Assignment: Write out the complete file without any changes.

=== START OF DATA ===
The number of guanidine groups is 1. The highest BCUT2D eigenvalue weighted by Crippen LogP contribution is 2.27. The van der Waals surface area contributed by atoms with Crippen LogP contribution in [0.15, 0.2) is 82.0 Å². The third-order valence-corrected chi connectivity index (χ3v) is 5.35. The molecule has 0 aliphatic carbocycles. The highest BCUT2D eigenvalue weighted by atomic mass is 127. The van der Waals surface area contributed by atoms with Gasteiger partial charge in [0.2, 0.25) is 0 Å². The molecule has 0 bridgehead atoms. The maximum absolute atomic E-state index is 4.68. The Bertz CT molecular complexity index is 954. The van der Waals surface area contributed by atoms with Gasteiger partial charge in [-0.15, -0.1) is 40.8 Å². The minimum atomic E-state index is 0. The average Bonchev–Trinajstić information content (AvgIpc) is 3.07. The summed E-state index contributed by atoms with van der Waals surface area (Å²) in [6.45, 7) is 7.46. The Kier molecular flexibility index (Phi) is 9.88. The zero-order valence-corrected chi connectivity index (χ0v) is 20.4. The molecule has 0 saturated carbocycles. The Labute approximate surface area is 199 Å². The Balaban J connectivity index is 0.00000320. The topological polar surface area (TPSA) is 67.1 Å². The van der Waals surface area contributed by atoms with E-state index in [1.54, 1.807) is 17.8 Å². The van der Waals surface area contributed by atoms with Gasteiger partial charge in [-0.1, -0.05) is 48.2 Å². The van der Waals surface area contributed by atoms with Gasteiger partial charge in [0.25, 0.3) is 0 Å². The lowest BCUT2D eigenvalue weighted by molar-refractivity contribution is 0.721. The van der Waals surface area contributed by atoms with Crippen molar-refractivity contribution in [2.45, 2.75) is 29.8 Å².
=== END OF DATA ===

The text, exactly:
The number of guanidine groups is 1. The highest BCUT2D eigenvalue weighted by Crippen LogP contribution is 2.27. The van der Waals surface area contributed by atoms with Crippen LogP contribution in [0.15, 0.2) is 82.0 Å². The third-order valence-corrected chi connectivity index (χ3v) is 5.35. The molecule has 0 aliphatic carbocycles. The highest BCUT2D eigenvalue weighted by atomic mass is 127. The van der Waals surface area contributed by atoms with Gasteiger partial charge in [0.2, 0.25) is 0 Å². The molecule has 0 bridgehead atoms. The maximum absolute atomic E-state index is 4.68. The Bertz CT molecular complexity index is 954. The van der Waals surface area contributed by atoms with Gasteiger partial charge in [-0.15, -0.1) is 40.8 Å². The minimum atomic E-state index is 0. The average Bonchev–Trinajstić information content (AvgIpc) is 3.07. The summed E-state index contributed by atoms with van der Waals surface area (Å²) in [6.45, 7) is 7.46. The Kier molecular flexibility index (Phi) is 9.88. The zero-order valence-corrected chi connectivity index (χ0v) is 20.4. The molecule has 0 saturated carbocycles. The Labute approximate surface area is 199 Å². The Balaban J connectivity index is 0.00000320. The topological polar surface area (TPSA) is 67.1 Å². The van der Waals surface area contributed by atoms with E-state index in [1.54, 1.807) is 17.8 Å². The van der Waals surface area contributed by atoms with Gasteiger partial charge in [-0.1, -0.05) is 48.2 Å². The van der Waals surface area contributed by atoms with Gasteiger partial charge in [0.25, 0.3) is 0 Å². The lowest BCUT2D eigenvalue weighted by molar-refractivity contribution is 0.721. The van der Waals surface area contributed by atoms with Crippen molar-refractivity contribution in [2.45, 2.75) is 29.8 Å².